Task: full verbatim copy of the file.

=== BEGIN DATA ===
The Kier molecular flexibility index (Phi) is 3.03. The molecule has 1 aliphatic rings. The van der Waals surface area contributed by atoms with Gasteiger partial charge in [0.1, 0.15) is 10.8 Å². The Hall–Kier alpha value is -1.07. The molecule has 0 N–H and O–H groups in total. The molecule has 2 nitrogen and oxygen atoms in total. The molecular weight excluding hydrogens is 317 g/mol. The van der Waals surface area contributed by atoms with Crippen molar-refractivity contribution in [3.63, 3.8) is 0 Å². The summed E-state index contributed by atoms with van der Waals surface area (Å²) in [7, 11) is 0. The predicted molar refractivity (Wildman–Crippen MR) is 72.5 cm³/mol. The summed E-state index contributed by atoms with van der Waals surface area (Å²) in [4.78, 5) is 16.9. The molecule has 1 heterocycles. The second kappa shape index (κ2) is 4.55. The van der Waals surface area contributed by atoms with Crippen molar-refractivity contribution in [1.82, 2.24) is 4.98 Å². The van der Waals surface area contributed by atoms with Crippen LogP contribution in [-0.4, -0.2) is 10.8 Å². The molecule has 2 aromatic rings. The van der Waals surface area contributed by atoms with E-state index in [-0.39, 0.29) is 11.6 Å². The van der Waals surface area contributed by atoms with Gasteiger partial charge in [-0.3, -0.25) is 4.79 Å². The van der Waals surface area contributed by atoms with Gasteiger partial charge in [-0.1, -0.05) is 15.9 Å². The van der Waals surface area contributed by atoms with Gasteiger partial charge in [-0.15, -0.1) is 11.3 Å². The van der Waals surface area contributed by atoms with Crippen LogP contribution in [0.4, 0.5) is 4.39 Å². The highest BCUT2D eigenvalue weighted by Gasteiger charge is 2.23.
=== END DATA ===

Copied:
The Kier molecular flexibility index (Phi) is 3.03. The molecule has 1 aliphatic rings. The van der Waals surface area contributed by atoms with Gasteiger partial charge in [0.1, 0.15) is 10.8 Å². The Hall–Kier alpha value is -1.07. The molecule has 0 N–H and O–H groups in total. The molecule has 2 nitrogen and oxygen atoms in total. The molecular weight excluding hydrogens is 317 g/mol. The van der Waals surface area contributed by atoms with Crippen molar-refractivity contribution in [3.63, 3.8) is 0 Å². The summed E-state index contributed by atoms with van der Waals surface area (Å²) in [7, 11) is 0. The predicted molar refractivity (Wildman–Crippen MR) is 72.5 cm³/mol. The summed E-state index contributed by atoms with van der Waals surface area (Å²) in [4.78, 5) is 16.9. The molecule has 1 heterocycles. The second kappa shape index (κ2) is 4.55. The van der Waals surface area contributed by atoms with Crippen molar-refractivity contribution in [1.82, 2.24) is 4.98 Å². The van der Waals surface area contributed by atoms with Crippen LogP contribution in [-0.4, -0.2) is 10.8 Å². The molecule has 2 aromatic rings. The van der Waals surface area contributed by atoms with E-state index in [-0.39, 0.29) is 11.6 Å². The van der Waals surface area contributed by atoms with Gasteiger partial charge in [-0.3, -0.25) is 4.79 Å². The van der Waals surface area contributed by atoms with Gasteiger partial charge in [-0.1, -0.05) is 15.9 Å². The van der Waals surface area contributed by atoms with Gasteiger partial charge in [-0.15, -0.1) is 11.3 Å². The van der Waals surface area contributed by atoms with Crippen LogP contribution in [0.4, 0.5) is 4.39 Å². The highest BCUT2D eigenvalue weighted by Gasteiger charge is 2.23.